A man tried four times for the same 1980 slaying likely faces a fifth trial after a Montgomery County jury deadlocked
A mistrial was declared in the latest murder trial against Robert Fisher, 75, who has been in prison for decades on charges he killed his former girlfriend in Norristown in 1980.
Forty-one years and four trials were not enough to settle Robert Fisher’s fate.
On Friday, a mistrial was declared in the latest murder trial against the 75-year-old, who has been in prison for decades on charges he killed his former girlfriend in Norristown in 1980. After deliberating for a day and a half, a Montgomery County jury deadlocked.
Fisher, who has long said he did not kill then-26-year-old Linda Rowden, has had several successful appeals, resulting in a more-than-40-year prosecution.
He leaned forward over the table in Montgomery County Court Friday afternoon as Judge Todd Eisenberg said: “The jury cannot come to a unanimous decision.” Officers escorted him out of the courtroom in handcuffs, walking him past Rowden’s family, whom he did not look at.
Prosecutors plan to try the case again, meaning Fisher is facing a fifth trial — one that likely won’t take place until next year.
Jurors told the judge Friday they couldn’t agree on either first- or third-degree murder charges after asking multiple questions. They twice inquired about the legal definition of “reasonable doubt.” And at one point Friday morning, jurors wrote to the judge: “We have a juror who is unable to follow instructions. Please advise.”
Eisenberg read instructions to the group once more, and sent them back into deliberations. An hour later, they said there was no chance they could agree.
First Assistant District Attorney Ed McCann Jr. said after the mistrial was declared that he was “somewhat surprised” the jury couldn’t come to a consensus. He said Fisher — who took the witness stand against the advice of his attorney — had ”no reasonable” response to critical pieces of evidence prosecutors presented.
But McCann, who said he will likely again seek a conviction on the same charges, admitted that pursuing the case was a challenge. It was last tried 30 years ago, and some of the key witnesses have died.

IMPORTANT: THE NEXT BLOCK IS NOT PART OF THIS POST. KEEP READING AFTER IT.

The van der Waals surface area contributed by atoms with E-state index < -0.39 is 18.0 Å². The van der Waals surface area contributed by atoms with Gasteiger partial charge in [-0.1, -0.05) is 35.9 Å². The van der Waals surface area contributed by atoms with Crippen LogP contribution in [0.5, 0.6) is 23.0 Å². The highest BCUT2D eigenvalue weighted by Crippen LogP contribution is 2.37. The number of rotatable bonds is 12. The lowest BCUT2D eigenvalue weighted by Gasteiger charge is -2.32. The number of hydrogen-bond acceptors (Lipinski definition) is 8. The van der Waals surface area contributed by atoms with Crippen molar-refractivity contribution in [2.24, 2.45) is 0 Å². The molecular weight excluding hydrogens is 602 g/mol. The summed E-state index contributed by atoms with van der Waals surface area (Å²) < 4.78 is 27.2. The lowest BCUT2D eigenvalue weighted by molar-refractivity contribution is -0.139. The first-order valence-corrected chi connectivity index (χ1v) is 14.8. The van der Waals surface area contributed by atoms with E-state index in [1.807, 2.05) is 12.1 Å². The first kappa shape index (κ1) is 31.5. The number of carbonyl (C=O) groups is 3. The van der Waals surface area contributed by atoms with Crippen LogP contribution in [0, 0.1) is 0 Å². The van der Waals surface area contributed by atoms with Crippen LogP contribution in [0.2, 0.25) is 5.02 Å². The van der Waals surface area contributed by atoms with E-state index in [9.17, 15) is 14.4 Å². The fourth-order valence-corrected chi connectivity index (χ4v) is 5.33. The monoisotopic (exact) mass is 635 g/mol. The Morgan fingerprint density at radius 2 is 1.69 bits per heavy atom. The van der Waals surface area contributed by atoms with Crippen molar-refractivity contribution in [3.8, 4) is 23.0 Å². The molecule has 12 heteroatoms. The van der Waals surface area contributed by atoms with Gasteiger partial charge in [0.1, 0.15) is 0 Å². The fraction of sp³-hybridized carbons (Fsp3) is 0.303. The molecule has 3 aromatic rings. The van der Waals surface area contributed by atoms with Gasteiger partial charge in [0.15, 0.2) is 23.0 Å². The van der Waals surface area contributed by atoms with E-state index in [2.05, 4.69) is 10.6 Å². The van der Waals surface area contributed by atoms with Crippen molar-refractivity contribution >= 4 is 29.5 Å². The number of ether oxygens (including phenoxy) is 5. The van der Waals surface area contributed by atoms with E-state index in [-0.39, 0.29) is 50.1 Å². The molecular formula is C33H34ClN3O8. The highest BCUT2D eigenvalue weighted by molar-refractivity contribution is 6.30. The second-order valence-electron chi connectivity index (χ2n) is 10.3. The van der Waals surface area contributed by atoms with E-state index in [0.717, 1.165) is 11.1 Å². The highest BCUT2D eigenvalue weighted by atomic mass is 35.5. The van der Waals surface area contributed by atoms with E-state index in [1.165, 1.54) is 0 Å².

Still, he said, “this is an act that happened 41 years ago, and it reverberates today.”
Rowden’s sister, Chris DiDomenico, said her family “will take a hung jury” because it means Fisher will remain incarcerated pending a new trial.
“We are pleased,” she said, “but saddened that this jury could not see the evil in this man.”
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Prosecutors in Montgomery County allege that Fisher shot Rowden twice as she drove him and another man, Richard Mayo, through Norristown on July 10, 1980. They said she was cooperating with investigators probing the death of another man Fisher was suspected of killing, and surmised he was the only person with a motive to kill her.
Over the years, others have agreed. Fisher has been convicted twice of the killing and sentenced to death three times. But those decisions have been overturned by federal appeals judges who ruled that prosecutorial and judicial errors denied Fisher fair trials.
This time, prosecutors said they would not seek the death penalty if Fisher was convicted.
His attorney, Carrie Allman, cast doubt on the reliability of other witnesses, including Mayo, who told police in 1980 that he watched Fisher shoot Rowden, and testified against him in 1991. But Allman said his story evolved over time, and she theorized he was the killer.
“Why is there no consistent story here?” she said during closing arguments. “If Richard Mayo was in that car, he should have known what happened.”
A status conference to review next steps is scheduled for November.